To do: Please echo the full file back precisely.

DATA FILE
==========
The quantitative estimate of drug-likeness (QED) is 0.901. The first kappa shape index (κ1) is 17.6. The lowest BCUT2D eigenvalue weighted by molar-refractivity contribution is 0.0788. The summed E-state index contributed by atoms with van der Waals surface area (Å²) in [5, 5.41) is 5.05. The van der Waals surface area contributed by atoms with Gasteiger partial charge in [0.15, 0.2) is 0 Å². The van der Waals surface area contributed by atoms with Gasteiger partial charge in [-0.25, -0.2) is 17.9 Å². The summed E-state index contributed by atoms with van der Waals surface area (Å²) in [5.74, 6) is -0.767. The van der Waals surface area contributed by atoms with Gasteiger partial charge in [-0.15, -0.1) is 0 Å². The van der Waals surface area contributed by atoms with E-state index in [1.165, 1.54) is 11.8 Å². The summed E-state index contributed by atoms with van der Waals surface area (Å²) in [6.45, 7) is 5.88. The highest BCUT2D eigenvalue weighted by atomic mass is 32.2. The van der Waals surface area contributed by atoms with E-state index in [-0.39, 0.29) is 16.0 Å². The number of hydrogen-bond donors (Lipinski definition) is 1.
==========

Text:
The quantitative estimate of drug-likeness (QED) is 0.901. The first kappa shape index (κ1) is 17.6. The lowest BCUT2D eigenvalue weighted by molar-refractivity contribution is 0.0788. The summed E-state index contributed by atoms with van der Waals surface area (Å²) in [5, 5.41) is 5.05. The van der Waals surface area contributed by atoms with Gasteiger partial charge in [0.15, 0.2) is 0 Å². The van der Waals surface area contributed by atoms with Gasteiger partial charge in [-0.25, -0.2) is 17.9 Å². The summed E-state index contributed by atoms with van der Waals surface area (Å²) in [5.74, 6) is -0.767. The van der Waals surface area contributed by atoms with Gasteiger partial charge in [-0.15, -0.1) is 0 Å². The van der Waals surface area contributed by atoms with E-state index in [1.165, 1.54) is 11.8 Å². The summed E-state index contributed by atoms with van der Waals surface area (Å²) in [6.45, 7) is 5.88. The highest BCUT2D eigenvalue weighted by atomic mass is 32.2. The van der Waals surface area contributed by atoms with E-state index in [-0.39, 0.29) is 16.0 Å². The number of hydrogen-bond donors (Lipinski definition) is 1.